30 May 2017

How the Greek Islands gave up on Athens

By Emily Stacey

Having visited the Greek island of Kefalonia for over 20 years, the thought of moving permanently has often crossed my mind. But I’ve always feared the reality would perhaps not live up to my expectations. The closest alternative, then, is to make the most of retreating to Spartia every summer, a quiet, sleepy village situated in an idyllic position on the island with a clear view of Zakynthos.

In a last minute decision to book for Easter, I try to reach Stavros and Elini, who have always welcomed me with open arms. When I call, I get their son, Giannis, who spends most of the year in Italy where he’s studying to become a doctor.

“We’d love to see you at Easter. Come, come!” he says. Aware that the country is in a state of limbo, unsure if eurozone ministers will agree a recovery package that will grant Greece a third bailout deal in time for the summer, I ask about Giannis about the situation in Kefalonia. Most Greeks are reluctant to talk about the reality of life under austerity; they trust journalists about as much as politicians. Giannis, however, is happy to talk.

“The pressure from the government has increased daily for the past eight years, but in a way we’ve come to accept it,” he tells me. “Everyone is tired of protesting, so nobody hears what we have to say or what we need. It’s ridiculous to think that we had a referendum two years ago, where we voted No, only for Tsipras to take it as a Yes! At the end of the day the only people we should blame is ourselves, for choosing the people we vote in.”

Coming to power in September 2015 after a dramatic general election that saw the far-left party Syriza claim victory, Alexis Tsipras promised that he would reject the extremes of austerity. Months later, he betrayed his voters by giving into Brussels’ punishing bailout programme, a U-turn for which he he has never been forgiven.

Surprisingly, rather than going off in search of stable employment in the cities, Giannis tells me that he and other young Greeks have moved in the other direction. “These days, more people are choosing to transfer to the islands from Athens. Because of the crisis, people are searching for a way out city centres and are turning back to the villages of their ancestors. Almost everyone has a house in the Greek countryside, which they have abandoned in their quest for city employment. Turning back to our roots has become a way of saving money, of returning to those traditions that have long been neglected.”

Where they live isn’t the only life decision into which young Greeks are factoring the dire economy. Gianni says that “people of my generation have to think twice when it comes to getting married or having children, especially when unemployment is creeping up to 50 per cent in some areas.”

As an island that relies on tourism to keep its economy afloat, it’s the winters that hit local lives the hardest in Kefalonia. “The winters are difficult as they have to be compensated by the prospects of the summers. Summer contracts are 24/7, but the salaries are petty,” says Gianni.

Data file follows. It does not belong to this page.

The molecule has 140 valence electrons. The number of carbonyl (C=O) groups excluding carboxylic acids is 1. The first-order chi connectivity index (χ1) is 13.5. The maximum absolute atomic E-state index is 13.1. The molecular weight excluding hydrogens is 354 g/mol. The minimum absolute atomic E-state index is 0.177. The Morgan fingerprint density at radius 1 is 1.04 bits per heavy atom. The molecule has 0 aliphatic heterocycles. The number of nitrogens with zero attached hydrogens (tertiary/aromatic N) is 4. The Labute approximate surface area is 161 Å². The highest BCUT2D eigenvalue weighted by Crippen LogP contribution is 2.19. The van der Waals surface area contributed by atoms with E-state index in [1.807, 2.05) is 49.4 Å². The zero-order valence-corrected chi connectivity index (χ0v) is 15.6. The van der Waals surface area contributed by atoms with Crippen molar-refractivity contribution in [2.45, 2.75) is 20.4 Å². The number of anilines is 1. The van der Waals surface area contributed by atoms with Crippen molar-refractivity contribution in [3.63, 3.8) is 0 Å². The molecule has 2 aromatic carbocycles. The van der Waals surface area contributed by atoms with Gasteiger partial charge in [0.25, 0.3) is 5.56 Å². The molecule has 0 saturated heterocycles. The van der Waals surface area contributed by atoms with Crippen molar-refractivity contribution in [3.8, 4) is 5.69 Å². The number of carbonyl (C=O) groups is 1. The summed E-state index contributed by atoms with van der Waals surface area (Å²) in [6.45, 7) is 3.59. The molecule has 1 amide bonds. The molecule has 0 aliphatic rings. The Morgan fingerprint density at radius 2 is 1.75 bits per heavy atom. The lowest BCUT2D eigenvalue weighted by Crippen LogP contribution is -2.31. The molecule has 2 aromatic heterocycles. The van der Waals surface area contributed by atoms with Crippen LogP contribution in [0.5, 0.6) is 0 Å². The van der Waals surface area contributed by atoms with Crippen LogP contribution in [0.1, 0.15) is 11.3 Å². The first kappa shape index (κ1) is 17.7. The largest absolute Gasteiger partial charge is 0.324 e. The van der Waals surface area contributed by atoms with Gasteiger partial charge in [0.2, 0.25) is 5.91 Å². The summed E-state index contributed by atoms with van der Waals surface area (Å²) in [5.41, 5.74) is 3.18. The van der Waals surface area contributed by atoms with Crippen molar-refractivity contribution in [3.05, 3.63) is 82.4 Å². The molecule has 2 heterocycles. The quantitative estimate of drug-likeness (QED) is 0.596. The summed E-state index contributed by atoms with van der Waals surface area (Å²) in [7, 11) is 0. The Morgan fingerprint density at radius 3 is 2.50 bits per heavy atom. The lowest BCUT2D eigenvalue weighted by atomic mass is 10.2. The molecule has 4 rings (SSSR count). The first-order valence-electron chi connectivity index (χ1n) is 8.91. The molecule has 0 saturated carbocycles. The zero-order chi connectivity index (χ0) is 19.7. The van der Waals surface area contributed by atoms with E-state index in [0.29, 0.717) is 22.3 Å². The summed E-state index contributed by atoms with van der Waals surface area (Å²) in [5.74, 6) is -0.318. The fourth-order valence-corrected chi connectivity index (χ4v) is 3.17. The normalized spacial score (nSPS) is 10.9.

One young barman, Nikos, last year confessed that he was ready to leave: “It’s game over here and it’s only getting worse. Everyone I know is leaving; to England, Germany, Norway.”

He was set on trying out life in London, stressing that no one can live on €2.30 an hour. I’ve been unable to reach him recently, which suggests that he may have successfully planned his escape. Others I know have made the move. “If you want to reach Dimitri,” one Kefalonian tells me, “he’s in Holland but he’ll be returning in May to commence the fight to save the beach.”

Dimitri has run a local beach situated in Lassi, one of the island’s liveliest towns for more than 20 years. Not only does he have to bid for the beach in a yearly auction (held in June, costing him revenue from a crucial part of the season), he is also forced to keep a small canteen in operation without electricity. Ever the mastermind, he has managed to keep his business afloat over the years by bringing down ice every morning, and he uses simple gas appliances for more courageous drinks that require a kettle. “I mean, I’m living like Robinson Crusoe!” he exclaimed last summer.

Greece’s next bailout deadline is July, and quarrels over tax and pension reforms rumble on. However, while Greece continues to struggle financially, Britain too is facing challenges. Given the pound’s decline, many UK families will be more reluctant to book summer holidays this year.

However, although tourism has declined over the past decade, Kefalonia, I suspect, will remain desirable as a popular Ionian hotspot.

With an expanding expat population, it draws in foreigners who have undoubtedly helped the island’s property market over the years, and it continues to be advertised as an idyllic summer escape. And the Kefalonian economy’s greatest asset – its natural beauty – will keep tourists coming regardless of what happens to the rest of the Greek economy. Indeed, just days after writing this piece, an email appears in my inbox. “Guess where I’m going in August?!” a close friend exclaims.

Emily Stacey is a political commentator